Two empirical arguments for theism countered

From: Mathew G.
Sent on: Saturday, September 7, 2013 7:13 PM
1) We experience everything has having a cause.  The first cause argument asserts that a god is needed to provide the first cause.  This relies on the premise that only god needs no cause but this premise is not properly justified, contrary to the insistence by some theists otherwise.  On the contrary, according to a number of cosmologists who have spoken or written on this topic, the available empirical evidences favors the conclusions that "absolute and complete nothingness" is an inherently unstable condition and as such is likely a fictional concept, and that all events do not have an identifiable cause.

2) Fine tuning argument.  The physical constants must have precisely the values that they have for life to exist therefore they were intentionally set at these values by god.  Victor Stenger, a retired physicist who made multiple substantial contributions to physics during his career, has written a book arguing that the fine tuning argument is incorrect.  If he is correct then the physical constants are not fine tuned for life.  My understanding is that his argument relies mostly on mainstream physics, is not publicly disputed by most other physicists, but that some of his argument may rely on more speculative physics.  A second counter-argument is that the standard model of physics predicts a multiverse.  Given a naturalistic multiverse we would expect our universe's physical constants to have values needed for life to exist.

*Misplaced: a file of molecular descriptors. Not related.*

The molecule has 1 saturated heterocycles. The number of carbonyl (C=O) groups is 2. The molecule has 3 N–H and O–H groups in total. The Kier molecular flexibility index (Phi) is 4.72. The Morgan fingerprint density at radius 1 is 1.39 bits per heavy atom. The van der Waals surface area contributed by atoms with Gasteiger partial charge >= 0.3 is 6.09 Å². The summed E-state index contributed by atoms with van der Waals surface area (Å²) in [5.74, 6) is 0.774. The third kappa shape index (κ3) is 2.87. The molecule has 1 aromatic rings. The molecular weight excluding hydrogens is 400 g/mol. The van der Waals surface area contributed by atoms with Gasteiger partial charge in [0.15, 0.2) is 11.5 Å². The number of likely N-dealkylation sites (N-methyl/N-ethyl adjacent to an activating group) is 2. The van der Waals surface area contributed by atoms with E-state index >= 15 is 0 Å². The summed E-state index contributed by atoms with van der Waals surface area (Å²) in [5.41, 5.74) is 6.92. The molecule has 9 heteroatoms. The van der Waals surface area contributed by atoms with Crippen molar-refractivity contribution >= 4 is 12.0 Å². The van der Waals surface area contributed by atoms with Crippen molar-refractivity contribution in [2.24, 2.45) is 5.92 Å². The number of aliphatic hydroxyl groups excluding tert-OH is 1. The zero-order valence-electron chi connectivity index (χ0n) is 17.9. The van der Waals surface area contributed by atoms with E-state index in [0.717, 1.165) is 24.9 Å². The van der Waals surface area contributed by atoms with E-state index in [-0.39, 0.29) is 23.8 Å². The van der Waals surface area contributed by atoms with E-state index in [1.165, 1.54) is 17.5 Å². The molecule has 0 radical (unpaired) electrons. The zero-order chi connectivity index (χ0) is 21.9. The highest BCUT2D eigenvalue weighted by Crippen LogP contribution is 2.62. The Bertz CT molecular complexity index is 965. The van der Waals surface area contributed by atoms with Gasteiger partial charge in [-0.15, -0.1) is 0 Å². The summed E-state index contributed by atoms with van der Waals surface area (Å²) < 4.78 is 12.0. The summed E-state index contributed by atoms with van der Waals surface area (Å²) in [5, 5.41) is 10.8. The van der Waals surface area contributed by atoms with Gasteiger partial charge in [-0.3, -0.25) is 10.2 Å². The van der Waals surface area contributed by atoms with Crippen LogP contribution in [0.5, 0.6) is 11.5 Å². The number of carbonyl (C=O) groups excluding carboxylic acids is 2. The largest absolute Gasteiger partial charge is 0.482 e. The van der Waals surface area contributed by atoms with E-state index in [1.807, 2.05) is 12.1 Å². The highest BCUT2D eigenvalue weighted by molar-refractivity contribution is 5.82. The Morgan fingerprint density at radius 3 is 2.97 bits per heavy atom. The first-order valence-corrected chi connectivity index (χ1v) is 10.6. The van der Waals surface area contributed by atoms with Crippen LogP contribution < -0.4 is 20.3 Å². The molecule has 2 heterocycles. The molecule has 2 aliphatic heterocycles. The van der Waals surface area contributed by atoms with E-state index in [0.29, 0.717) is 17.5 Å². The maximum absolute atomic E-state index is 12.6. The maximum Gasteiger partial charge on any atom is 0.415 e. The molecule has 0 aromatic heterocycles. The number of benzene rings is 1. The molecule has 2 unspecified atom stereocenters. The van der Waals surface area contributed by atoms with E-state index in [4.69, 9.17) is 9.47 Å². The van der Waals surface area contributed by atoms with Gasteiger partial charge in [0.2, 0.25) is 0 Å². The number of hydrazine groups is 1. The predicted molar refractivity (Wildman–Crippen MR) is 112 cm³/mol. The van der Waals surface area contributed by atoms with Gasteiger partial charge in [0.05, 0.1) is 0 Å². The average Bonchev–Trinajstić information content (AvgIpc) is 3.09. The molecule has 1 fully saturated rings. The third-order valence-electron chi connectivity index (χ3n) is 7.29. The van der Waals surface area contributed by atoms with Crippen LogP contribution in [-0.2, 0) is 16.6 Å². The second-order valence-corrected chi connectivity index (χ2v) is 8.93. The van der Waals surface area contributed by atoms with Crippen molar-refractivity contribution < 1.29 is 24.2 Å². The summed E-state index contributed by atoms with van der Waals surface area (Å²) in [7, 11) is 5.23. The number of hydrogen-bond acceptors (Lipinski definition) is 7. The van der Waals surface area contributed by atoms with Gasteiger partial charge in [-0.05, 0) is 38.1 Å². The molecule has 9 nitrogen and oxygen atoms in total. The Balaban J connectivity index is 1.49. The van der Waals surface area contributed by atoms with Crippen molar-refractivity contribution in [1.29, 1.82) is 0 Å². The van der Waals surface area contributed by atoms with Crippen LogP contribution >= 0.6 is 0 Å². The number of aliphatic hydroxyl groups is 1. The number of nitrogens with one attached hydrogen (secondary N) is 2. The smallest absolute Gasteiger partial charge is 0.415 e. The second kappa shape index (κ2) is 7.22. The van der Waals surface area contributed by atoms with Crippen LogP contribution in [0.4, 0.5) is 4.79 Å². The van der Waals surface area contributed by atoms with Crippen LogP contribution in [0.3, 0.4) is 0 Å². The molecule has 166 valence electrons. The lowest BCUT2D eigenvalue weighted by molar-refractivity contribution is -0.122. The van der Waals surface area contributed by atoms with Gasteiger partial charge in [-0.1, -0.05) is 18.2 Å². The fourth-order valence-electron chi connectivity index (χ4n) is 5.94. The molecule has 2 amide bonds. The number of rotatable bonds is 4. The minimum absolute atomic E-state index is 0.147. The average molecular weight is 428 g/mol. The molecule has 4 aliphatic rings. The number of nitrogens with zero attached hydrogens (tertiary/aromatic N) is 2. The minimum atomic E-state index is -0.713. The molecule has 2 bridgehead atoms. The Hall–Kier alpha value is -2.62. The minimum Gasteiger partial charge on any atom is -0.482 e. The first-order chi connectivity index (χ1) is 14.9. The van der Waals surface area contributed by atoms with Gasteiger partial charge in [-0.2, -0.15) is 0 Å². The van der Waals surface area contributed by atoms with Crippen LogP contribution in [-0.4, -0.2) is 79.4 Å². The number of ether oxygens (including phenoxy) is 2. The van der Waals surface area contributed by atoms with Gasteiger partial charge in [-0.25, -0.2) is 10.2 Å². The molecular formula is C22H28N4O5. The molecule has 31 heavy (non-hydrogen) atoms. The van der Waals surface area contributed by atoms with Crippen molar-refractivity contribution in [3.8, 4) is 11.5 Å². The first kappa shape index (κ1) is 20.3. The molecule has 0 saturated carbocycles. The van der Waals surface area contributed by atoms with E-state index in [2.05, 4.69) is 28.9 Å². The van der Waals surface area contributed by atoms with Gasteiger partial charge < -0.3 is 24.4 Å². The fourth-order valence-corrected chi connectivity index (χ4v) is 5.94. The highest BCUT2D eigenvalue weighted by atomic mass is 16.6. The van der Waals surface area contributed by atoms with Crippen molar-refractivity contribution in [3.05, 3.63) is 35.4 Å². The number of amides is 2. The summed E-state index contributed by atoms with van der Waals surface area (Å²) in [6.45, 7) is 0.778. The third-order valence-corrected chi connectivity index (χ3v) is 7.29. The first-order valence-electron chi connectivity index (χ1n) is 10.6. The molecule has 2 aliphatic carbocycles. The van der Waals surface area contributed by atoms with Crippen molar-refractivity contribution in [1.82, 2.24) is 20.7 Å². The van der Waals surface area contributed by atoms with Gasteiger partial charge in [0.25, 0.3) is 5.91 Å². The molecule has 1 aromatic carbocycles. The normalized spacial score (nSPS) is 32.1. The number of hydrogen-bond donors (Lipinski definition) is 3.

I do not think theists have anything better than these two arguments.  It's not that they do not have lots of arguments, but the other arguments mostly are not empirical, evidence first, grounded arguments so they are not good.  Pascals Wager, for example, is not an empirical, evidence first argument.

On Sep 7, 2013, at 5:20 PM, Mathew Goldstein <[address removed]> wrote:

Some theisms are in direct conflict with how our universe works, others are not, and in the latter case there is an automatic agnosticism because that variety of theism is not being contradicted by the available evidences.  But this is mostly an academic detail because, as a practical matter, arguments rooted in mere possibilities carry no weight.  It is only empirical, evidence first arguments that carry any weight in this context.

see the overall available evidences as positively favoring atheism.  I disagree that there are no relevant evidences or that the overall relevant evidences are mixed.   Yes, there are some arguably reasonable, evidenced based justifications for theism, or at least deism, but they are too weak and too few.  There are many ways to define god that place god outside the reach of the available evidences, but that approach cannot justify theism.